How to Remove Foam Stuck on a Wood Table

Wood tables add a warm and natural glow to any room, but caring for them can be a problem.
Even the most careful housekeeper sometimes ends up with an inexplicable stain, like foam stuck on wood. It’s not hard to remove stuck foam, depending on what kind. Removing sticky foam without harming the table’s finish can take a little creativity. If you are patient and stay calm, you can clean off foam so that no one will ever know it was there.

Step 1

Clean dried-on cappuccino foam off of your wood table by softening it with a paper towel soaked in hot water. Wring it out until it is barely damp. Put a dot of mild dish soap on the paper towel, and rub at the foam until it all comes up.

Step 2

Remove foam backing that lifted from a tablecloth by dipping a cotton swab into de-natured alcohol and testing it on a hidden part of the table. If it does not damage the finish, use de-natured alcohol poured onto a soft, lint-free cloth to remove the rest of the foam.

Step 3

Try petroleum jelly, baby oil or lemon oil on mystery foam. It will often neutralize whatever is making the foam adhere to the table. Apply a little to a soft, lint-free cloth, and rub it into the foam. A little mild dish soap will remove the petroleum jelly or baby oil residue once the stain is gone. Lemon oil can be buffed into the table.

Step 4

Use a blow dryer on a low setting to soften foam residue. Scrape the loosened foam off with a hard plastic scraper, and use lemon oil to remove the rest.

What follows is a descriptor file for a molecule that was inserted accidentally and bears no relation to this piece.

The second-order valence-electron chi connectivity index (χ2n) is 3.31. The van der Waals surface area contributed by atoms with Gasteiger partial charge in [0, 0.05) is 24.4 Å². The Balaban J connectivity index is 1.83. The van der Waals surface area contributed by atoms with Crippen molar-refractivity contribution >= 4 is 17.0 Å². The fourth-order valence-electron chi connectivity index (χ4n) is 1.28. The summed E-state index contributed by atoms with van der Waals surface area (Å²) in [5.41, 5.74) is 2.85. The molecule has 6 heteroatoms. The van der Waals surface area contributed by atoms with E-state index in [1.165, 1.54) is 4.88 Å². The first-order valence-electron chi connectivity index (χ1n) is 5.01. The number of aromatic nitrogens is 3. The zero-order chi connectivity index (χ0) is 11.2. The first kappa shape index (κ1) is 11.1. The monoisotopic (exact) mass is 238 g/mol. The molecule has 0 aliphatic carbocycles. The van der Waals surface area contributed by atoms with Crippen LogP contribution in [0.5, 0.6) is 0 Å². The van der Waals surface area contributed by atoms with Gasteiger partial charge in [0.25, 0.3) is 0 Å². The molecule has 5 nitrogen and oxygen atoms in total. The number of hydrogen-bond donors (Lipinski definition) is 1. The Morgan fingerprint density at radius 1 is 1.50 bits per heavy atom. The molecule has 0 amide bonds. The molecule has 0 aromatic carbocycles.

Step 5

Scrape expanding foam used for insulation off of your table the second you notice it. Use a piece of scrap cardboard, and dispose of the cardboard immediately. Pour acetone onto an old rag, and scrub up any remaining foam. If it has already hardened, there is nothing you can do but sand it off.

Things You Will Need

  • Paper towels
  • Hot water
  • Dish soap
  • De-natured alcohol
  • Cotton swab
  • Soft, lint-free cloths
  • Petroleum jelly, baby oil or lemon oil
  • Blow dryer
  • Cardboard
  • Acetone
  • Old rag
  • Sandpaper
  • Plastic cake scraper (optional)

Tip

  • Use the gentlest and least invasive method of stain removal first.

Warning

  • Never use an abrasive cleanser on wood tables.

About the Author

Emmy-award nominated screenwriter Brynne Chandler is a single mother of three who divides her time between professional research and varied cooking, fitness and home & gardening enterprises. A running enthusiast who regularly participates in San Francisco's Bay to Breakers run, Chandler works as an independent caterer, preparing healthy, nutritious meals for Phoenix area residents.